5. requires and promotes maximum community and individual self-reliance and participation in the planning, organization, operation and control of primary health care, making fullest use of local, national and other available resources; and to this end develops through appropriate education the ability of communities to participate;
  6. should be sustained by integrated, functional and mutually supportive referral systems, leading to the progressive improvement of comprehensive health care for all, and giving priority to those most in need;
  7. relies, at local and referral levels, on health workers, including physicians, nurses, midwives, auxiliaries and community workers as applicable, as well as traditional practitioners as needed, suitably trained socially and technically to work as a health team and to respond to the expressed health needs of the community.

All governments should formulate national policies, strategies and plans of action to launch and sustain primary health care as part of a comprehensive national health system and in coordination with other sectors. To this end, it will be necessary to exercise political will, to mobilize the country's resources and to use available external resources rationally.

All countries should cooperate in a spirit of partnership and service to ensure primary health care for all people since the attainment of health by people in any one country directly concerns and benefits every other country. In this context the joint WHO/UNICEF report on primary health care constitutes a solid basis for the further development and operation of primary health care throughout the world.

An acceptable level of health for all the people of the world by the year 2000 can be attained through a fuller and better use of the world's resources, a considerable part of which is now spent on armaments and military conflicts. A genuine policy of independence, peace, détente and disarmament could and should release additional resources that could well be devoted to peaceful aims and in particular to the acceleration of social and economic development of which primary health care, as an essential part, should be allotted its proper share.

The International Conference on Primary Health Care calls for urgent and effective national and international action to develop and implement primary health care throughout the world and particularly in developing countries in a spirit of technical cooperation and in keeping with a New International Economic Order. It urges governments, WHO and UNICEF, and other international organizations, as well as multilateral and bilateral agencies, non-governmental organizations, funding agencies, all health workers and the whole world community to support national and international commitment to primary health care and to channel increased technical and financial support to it, particularly in developing countries. The Conference calls on all the aforementioned to collaborate in introducing, developing and maintaining primary health care in accordance with the spirit and content of this Declaration.

In 1994 WHO had a review of how the MDGs were going to be met, and their prophecy looked gloomy, rather than hopeful. (Linked here). A gauge for health is typically a nation's infant mortality rate (IMR), and reducing that has been a focus with various projects like Jamkhed, (India), CBIO and BRAC (Bangladesh).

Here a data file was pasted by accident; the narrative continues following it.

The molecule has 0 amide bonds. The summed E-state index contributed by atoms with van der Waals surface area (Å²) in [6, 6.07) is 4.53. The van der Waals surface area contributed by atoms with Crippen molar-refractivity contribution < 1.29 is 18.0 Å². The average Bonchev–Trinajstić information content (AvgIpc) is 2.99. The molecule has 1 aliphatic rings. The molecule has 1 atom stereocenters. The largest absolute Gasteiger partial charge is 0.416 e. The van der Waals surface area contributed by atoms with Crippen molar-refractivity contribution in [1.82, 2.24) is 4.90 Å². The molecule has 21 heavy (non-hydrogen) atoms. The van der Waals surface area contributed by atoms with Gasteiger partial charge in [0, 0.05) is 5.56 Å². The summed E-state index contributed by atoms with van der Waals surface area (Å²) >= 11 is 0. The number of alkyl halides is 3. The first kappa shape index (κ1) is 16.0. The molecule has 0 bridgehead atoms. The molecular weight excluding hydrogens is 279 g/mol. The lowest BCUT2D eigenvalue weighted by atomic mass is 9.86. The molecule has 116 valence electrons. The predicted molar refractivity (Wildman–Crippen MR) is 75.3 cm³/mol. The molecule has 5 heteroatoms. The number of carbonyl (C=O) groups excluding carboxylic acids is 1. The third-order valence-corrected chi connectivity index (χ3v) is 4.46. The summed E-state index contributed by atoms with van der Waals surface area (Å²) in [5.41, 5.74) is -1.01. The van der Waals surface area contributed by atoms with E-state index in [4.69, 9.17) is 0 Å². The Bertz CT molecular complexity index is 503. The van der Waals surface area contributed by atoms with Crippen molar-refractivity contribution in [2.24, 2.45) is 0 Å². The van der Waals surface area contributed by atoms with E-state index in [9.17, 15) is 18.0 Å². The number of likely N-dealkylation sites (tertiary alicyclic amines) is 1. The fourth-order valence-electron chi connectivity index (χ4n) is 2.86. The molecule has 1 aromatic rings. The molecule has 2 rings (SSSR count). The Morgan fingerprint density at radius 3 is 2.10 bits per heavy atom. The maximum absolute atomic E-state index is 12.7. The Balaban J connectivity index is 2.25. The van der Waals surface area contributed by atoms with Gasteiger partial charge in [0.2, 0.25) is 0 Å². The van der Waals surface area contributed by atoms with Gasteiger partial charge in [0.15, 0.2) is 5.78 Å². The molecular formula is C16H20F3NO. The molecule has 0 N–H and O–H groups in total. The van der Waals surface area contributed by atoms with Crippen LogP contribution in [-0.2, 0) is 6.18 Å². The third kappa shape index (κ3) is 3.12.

By the time of the 30th anniversary of Alma Ata, WHO's 2008 report by their director, Doctor Margaret Chan, called for new concerted efforts to correct the mistakes learned from failure to implement correct policies. It did not help that there were other crises that hit the global arena since the conference, Oil shortages, the HIV epidemic, earthquakes, floods and horrific violent wars.

Throughout the world, some PHC success stories have been implemented to try to obtain MDGs, and the pioneers in this field are Doctor John Taylor, Doctor Henry Perry, Doctor Bang, and the Sarks, Ajoles and others. They get CARE groups to teach about breastfeeding and sanitation, some of others are known as Community Based Impact Operations (CBIO), using CORE groups, especially in the Caribbean an Central and South America. There are also various operations in Kenya, Somalia, Peru, Cambodia and other similar countries where local communities have their own local trained health workers who not only help as midwives, but educate and dispense medicines and vitamins.

In Washington, June 14, 2012 an International Forum: Child Survival Call to Action was held in Georgetown, Washington, DC. Introducing the opening speaker, former First Lady and at this time, Secretary of State under Democrat President Barack Obama, Hillary Clinton, was Johnny Isakson, the U.S. Republican Senator from Georgia, sharing a non partisan effort with all speakers, including WHO director, Doctor Margaret Chan, and UNICEF director Anthony Lakes, a cry for everyone to continue the fight. Hillary Clinton summed it up: “We are all here today with one vision – to make sure every child everywhere lives to see his or her 5th birthday, to eliminate preventable child death in a generation.”

Since 1990 until 2010, the death rate dropped from about 20 million to about 7 million souls, so the health of the world is headed in the right direction, albeit too slowly.

Time keeps on slippin' into the future...

Feed the babies,
Who don't have enough to eat.
Shoe the children,
With no shoes on their feet.
House the people,
Livin' in the street.
Oh, oh, there's a solution...
                               --Steve Miller